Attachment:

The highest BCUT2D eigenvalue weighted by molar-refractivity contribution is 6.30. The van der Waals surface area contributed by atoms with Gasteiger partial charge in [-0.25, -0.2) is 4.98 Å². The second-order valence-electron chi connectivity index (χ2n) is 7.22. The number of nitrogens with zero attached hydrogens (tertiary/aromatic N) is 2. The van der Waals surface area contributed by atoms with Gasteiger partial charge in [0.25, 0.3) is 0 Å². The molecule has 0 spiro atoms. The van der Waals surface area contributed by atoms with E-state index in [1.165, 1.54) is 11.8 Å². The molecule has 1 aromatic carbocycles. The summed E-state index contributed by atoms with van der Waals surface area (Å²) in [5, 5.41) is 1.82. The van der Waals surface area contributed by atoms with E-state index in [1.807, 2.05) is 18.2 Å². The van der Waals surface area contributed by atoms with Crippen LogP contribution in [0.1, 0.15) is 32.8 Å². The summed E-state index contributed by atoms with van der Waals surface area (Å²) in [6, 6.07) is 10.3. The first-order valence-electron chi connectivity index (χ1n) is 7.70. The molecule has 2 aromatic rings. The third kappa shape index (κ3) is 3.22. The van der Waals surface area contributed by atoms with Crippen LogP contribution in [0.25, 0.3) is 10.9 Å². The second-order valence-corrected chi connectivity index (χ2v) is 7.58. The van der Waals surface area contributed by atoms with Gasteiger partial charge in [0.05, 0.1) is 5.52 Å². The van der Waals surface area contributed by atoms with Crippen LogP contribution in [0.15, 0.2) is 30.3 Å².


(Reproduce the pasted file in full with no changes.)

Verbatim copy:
The highest BCUT2D eigenvalue weighted by molar-refractivity contribution is 6.30. The van der Waals surface area contributed by atoms with Gasteiger partial charge in [-0.25, -0.2) is 4.98 Å². The second-order valence-electron chi connectivity index (χ2n) is 7.22. The number of nitrogens with zero attached hydrogens (tertiary/aromatic N) is 2. The van der Waals surface area contributed by atoms with Gasteiger partial charge in [0.25, 0.3) is 0 Å². The molecule has 0 spiro atoms. The van der Waals surface area contributed by atoms with E-state index in [1.165, 1.54) is 11.8 Å². The molecule has 1 aromatic carbocycles. The summed E-state index contributed by atoms with van der Waals surface area (Å²) in [5, 5.41) is 1.82. The van der Waals surface area contributed by atoms with E-state index in [1.807, 2.05) is 18.2 Å². The van der Waals surface area contributed by atoms with Crippen LogP contribution in [0.1, 0.15) is 32.8 Å². The summed E-state index contributed by atoms with van der Waals surface area (Å²) in [6, 6.07) is 10.3. The first-order valence-electron chi connectivity index (χ1n) is 7.70. The molecule has 2 aromatic rings. The third kappa shape index (κ3) is 3.22. The van der Waals surface area contributed by atoms with Crippen LogP contribution in [0.25, 0.3) is 10.9 Å². The second-order valence-corrected chi connectivity index (χ2v) is 7.58. The van der Waals surface area contributed by atoms with Gasteiger partial charge in [0.05, 0.1) is 5.52 Å². The van der Waals surface area contributed by atoms with Crippen LogP contribution in [0.15, 0.2) is 30.3 Å².